a month ago, i started my job. i was a mix of scared and happy. happy because i wasn't unemployed anymore. happy that it was with a familiar population and a setting i enjoyed. scared because it was new and a change. turns out, i really love this job. i'm sitting in louisville right now, excited to get back to nashville to go to work. who am i? over the four months i was unemployed, i was grasping for anything and everything to make me happy. feeling like a let down, like i had failed at life, i was trying to fill the void that feeling creates. nothing really worked. i was missing not a thing, but the actual doing of what i was made to do.my passions in life have changed so much over the last (at least) six months. i have become so much more focused on what i want to do, that i don't mind saying no to things and not taking on something i don't enjoy.
this doesn't come without it's share of heartache and being uncomfortable. i feel like i'm examining the damage of a tornado on most days. i think that comes with the territory, i still don't like it. i like to have the appearance that i have it all together. i haven't, and probably never will, but i like for people to think i do. i want to appear strong and tough, like i can handle whatever comes my way. i've had to ask for more help lately than i feel has ever been necessary in my life.
sitting in my office the other day, after closing up with clients, i was thinking about what brought me to where i am today as a person. both professionally and personally, emotionally, spiritually, everything. we all know my work in human trafficking, no need to re-hash. i was wondering what kept me coming back to working with teenage male felons. i realize how closely they may relate to each other, especially after the conversations i've had lately. the future (and really the current) criminal is a teen. these kids are future traffickers and the future trafficked. my heart for trafficking isn't just for the victims, but for those committing the crime. i can only imagine the life they came from that brought them to where they are today. they didn't make the decision to commit crime based on the adrenaline of it, but because they thought it was the only option they felt they had at the time.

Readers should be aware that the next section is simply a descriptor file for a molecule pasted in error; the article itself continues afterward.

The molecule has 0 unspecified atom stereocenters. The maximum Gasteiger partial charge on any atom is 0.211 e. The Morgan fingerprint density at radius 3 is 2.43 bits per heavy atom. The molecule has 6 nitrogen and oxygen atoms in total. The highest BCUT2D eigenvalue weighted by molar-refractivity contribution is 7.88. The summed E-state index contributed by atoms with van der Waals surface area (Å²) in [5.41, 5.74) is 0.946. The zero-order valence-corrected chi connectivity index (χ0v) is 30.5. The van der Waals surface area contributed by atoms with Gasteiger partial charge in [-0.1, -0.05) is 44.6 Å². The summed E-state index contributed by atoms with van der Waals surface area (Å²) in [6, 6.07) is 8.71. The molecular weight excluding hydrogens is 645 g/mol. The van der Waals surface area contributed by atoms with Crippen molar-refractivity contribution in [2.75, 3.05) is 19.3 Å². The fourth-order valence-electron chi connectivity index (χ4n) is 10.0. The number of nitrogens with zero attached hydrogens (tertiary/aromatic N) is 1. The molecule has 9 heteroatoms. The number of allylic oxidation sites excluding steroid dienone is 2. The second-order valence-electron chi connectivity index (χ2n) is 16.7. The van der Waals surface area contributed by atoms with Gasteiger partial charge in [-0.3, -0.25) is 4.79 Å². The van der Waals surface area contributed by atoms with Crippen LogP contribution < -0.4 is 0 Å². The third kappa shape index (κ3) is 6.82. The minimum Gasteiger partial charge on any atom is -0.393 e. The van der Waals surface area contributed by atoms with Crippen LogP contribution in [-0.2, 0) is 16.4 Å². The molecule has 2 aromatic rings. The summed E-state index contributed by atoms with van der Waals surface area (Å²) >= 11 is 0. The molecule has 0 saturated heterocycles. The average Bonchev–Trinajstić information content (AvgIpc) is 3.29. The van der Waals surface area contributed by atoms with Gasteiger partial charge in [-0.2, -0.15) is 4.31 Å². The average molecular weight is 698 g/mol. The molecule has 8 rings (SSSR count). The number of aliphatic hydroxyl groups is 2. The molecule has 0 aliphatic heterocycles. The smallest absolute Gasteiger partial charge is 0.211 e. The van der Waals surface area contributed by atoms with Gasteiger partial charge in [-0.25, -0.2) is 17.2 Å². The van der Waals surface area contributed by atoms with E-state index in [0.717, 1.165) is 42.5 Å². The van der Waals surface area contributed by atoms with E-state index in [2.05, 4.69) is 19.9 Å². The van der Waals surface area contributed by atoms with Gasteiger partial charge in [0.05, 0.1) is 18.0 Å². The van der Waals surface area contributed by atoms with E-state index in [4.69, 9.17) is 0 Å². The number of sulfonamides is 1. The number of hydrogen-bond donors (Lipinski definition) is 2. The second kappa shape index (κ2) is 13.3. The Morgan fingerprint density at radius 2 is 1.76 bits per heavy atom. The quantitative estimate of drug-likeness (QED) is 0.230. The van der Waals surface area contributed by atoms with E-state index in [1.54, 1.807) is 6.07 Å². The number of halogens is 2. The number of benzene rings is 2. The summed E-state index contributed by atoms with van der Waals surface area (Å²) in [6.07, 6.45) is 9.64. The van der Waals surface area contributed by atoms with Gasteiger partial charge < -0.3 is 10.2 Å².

basically, sitting at my desk, my entire world crashed. the structure i had spent the last couple years building was false. mostly because i forced my opinion/thought to be that way. i wanted to make something happen fast. i still want to tell the story, but maybe the story is different than the one i had originally written. maybe i need to let it write itself, or listen a little closer to the story that is already there.
i need to do a lot more listening and asking.
seriousness aside, the new job is pretty great. i have a full caseload. the boys are fun and interesting. everyday is a challenge and i am reminded how i don't know as much as i think i do. they do a lot of teaching and i do a lot of listening. all the kids want to talk for a long time, but sessions get more interesting as time goes on. some stories are really sad, but i try not to focus on that. the juvenile justice system is twisted; not really geared for therapeutic environments. or therapeutic intervention for that matter. it's sad because they are only teens when they leave. we are selling them short when we don't give them the skills to survive in the world. i don't need the job security that badly. i can always do something else. that an entirely different blog entry though.